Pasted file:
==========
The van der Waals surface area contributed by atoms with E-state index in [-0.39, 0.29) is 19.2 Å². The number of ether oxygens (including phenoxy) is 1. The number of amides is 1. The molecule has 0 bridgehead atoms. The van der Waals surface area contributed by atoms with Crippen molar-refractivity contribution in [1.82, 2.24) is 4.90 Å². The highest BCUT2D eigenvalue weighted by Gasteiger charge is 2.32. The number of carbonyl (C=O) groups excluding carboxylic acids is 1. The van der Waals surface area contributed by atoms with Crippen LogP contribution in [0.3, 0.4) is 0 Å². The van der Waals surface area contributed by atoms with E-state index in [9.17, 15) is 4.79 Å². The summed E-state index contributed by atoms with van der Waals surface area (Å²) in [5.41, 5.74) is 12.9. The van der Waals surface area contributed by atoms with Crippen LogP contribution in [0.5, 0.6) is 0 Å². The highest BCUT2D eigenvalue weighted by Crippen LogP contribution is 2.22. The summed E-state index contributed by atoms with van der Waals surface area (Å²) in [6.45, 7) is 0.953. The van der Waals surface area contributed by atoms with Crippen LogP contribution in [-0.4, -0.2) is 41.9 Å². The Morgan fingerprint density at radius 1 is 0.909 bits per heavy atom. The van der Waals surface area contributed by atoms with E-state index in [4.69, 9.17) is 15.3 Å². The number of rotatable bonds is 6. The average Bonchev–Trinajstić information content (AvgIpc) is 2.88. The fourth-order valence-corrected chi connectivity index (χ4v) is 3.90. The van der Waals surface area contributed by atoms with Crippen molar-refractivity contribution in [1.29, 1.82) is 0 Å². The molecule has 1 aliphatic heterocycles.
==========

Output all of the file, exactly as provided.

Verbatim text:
The van der Waals surface area contributed by atoms with E-state index in [-0.39, 0.29) is 19.2 Å². The number of ether oxygens (including phenoxy) is 1. The number of amides is 1. The molecule has 0 bridgehead atoms. The van der Waals surface area contributed by atoms with Crippen molar-refractivity contribution in [1.82, 2.24) is 4.90 Å². The highest BCUT2D eigenvalue weighted by Gasteiger charge is 2.32. The number of carbonyl (C=O) groups excluding carboxylic acids is 1. The van der Waals surface area contributed by atoms with Crippen LogP contribution in [0.3, 0.4) is 0 Å². The van der Waals surface area contributed by atoms with E-state index in [9.17, 15) is 4.79 Å². The summed E-state index contributed by atoms with van der Waals surface area (Å²) in [5.41, 5.74) is 12.9. The van der Waals surface area contributed by atoms with Crippen LogP contribution in [0.5, 0.6) is 0 Å². The highest BCUT2D eigenvalue weighted by Crippen LogP contribution is 2.22. The summed E-state index contributed by atoms with van der Waals surface area (Å²) in [6.45, 7) is 0.953. The van der Waals surface area contributed by atoms with Crippen LogP contribution in [-0.4, -0.2) is 41.9 Å². The Morgan fingerprint density at radius 1 is 0.909 bits per heavy atom. The van der Waals surface area contributed by atoms with E-state index in [4.69, 9.17) is 15.3 Å². The number of rotatable bonds is 6. The average Bonchev–Trinajstić information content (AvgIpc) is 2.88. The fourth-order valence-corrected chi connectivity index (χ4v) is 3.90. The van der Waals surface area contributed by atoms with Crippen molar-refractivity contribution in [1.29, 1.82) is 0 Å². The molecule has 1 aliphatic heterocycles.